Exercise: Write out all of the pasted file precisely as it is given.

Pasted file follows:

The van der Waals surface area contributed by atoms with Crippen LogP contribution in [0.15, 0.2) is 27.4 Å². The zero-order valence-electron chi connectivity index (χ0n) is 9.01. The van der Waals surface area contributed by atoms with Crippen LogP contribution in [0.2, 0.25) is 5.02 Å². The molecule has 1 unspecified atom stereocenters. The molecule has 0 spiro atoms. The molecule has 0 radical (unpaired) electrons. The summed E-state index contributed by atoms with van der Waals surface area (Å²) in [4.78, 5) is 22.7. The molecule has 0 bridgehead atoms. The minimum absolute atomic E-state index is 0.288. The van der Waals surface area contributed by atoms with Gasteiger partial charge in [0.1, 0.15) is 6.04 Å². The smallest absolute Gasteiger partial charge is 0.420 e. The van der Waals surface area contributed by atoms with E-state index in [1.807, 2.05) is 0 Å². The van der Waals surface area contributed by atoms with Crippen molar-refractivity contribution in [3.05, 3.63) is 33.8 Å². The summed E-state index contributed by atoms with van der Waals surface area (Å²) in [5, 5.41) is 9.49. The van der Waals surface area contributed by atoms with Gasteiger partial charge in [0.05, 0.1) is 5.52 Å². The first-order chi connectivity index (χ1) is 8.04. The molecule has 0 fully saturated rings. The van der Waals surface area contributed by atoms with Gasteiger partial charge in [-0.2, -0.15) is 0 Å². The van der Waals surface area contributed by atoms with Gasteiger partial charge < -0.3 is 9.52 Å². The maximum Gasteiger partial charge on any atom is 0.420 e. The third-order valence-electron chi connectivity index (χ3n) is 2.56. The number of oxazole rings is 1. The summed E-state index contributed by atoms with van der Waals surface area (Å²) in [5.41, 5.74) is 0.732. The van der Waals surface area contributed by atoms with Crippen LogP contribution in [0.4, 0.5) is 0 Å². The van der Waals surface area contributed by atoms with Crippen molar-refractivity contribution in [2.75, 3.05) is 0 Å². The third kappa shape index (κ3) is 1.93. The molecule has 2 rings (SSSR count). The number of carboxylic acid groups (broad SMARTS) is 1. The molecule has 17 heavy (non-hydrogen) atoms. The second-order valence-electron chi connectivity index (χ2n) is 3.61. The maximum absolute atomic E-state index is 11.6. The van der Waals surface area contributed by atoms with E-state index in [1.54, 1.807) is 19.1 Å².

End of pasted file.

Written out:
The van der Waals surface area contributed by atoms with Crippen LogP contribution in [0.15, 0.2) is 27.4 Å². The zero-order valence-electron chi connectivity index (χ0n) is 9.01. The van der Waals surface area contributed by atoms with Crippen LogP contribution in [0.2, 0.25) is 5.02 Å². The molecule has 1 unspecified atom stereocenters. The molecule has 0 spiro atoms. The molecule has 0 radical (unpaired) electrons. The summed E-state index contributed by atoms with van der Waals surface area (Å²) in [4.78, 5) is 22.7. The molecule has 0 bridgehead atoms. The minimum absolute atomic E-state index is 0.288. The van der Waals surface area contributed by atoms with Gasteiger partial charge in [0.1, 0.15) is 6.04 Å². The smallest absolute Gasteiger partial charge is 0.420 e. The van der Waals surface area contributed by atoms with E-state index in [1.807, 2.05) is 0 Å². The van der Waals surface area contributed by atoms with Crippen molar-refractivity contribution in [3.05, 3.63) is 33.8 Å². The summed E-state index contributed by atoms with van der Waals surface area (Å²) in [5, 5.41) is 9.49. The van der Waals surface area contributed by atoms with Gasteiger partial charge in [0.05, 0.1) is 5.52 Å². The first-order chi connectivity index (χ1) is 8.04. The molecule has 0 fully saturated rings. The van der Waals surface area contributed by atoms with Gasteiger partial charge in [-0.2, -0.15) is 0 Å². The van der Waals surface area contributed by atoms with Gasteiger partial charge < -0.3 is 9.52 Å². The maximum Gasteiger partial charge on any atom is 0.420 e. The third-order valence-electron chi connectivity index (χ3n) is 2.56. The number of oxazole rings is 1. The summed E-state index contributed by atoms with van der Waals surface area (Å²) in [5.41, 5.74) is 0.732. The van der Waals surface area contributed by atoms with Crippen LogP contribution in [0.4, 0.5) is 0 Å². The van der Waals surface area contributed by atoms with Crippen molar-refractivity contribution in [2.75, 3.05) is 0 Å². The third kappa shape index (κ3) is 1.93. The molecule has 2 rings (SSSR count). The number of carboxylic acid groups (broad SMARTS) is 1. The molecule has 17 heavy (non-hydrogen) atoms. The second-order valence-electron chi connectivity index (χ2n) is 3.61. The maximum absolute atomic E-state index is 11.6. The van der Waals surface area contributed by atoms with E-state index in [1.54, 1.807) is 19.1 Å².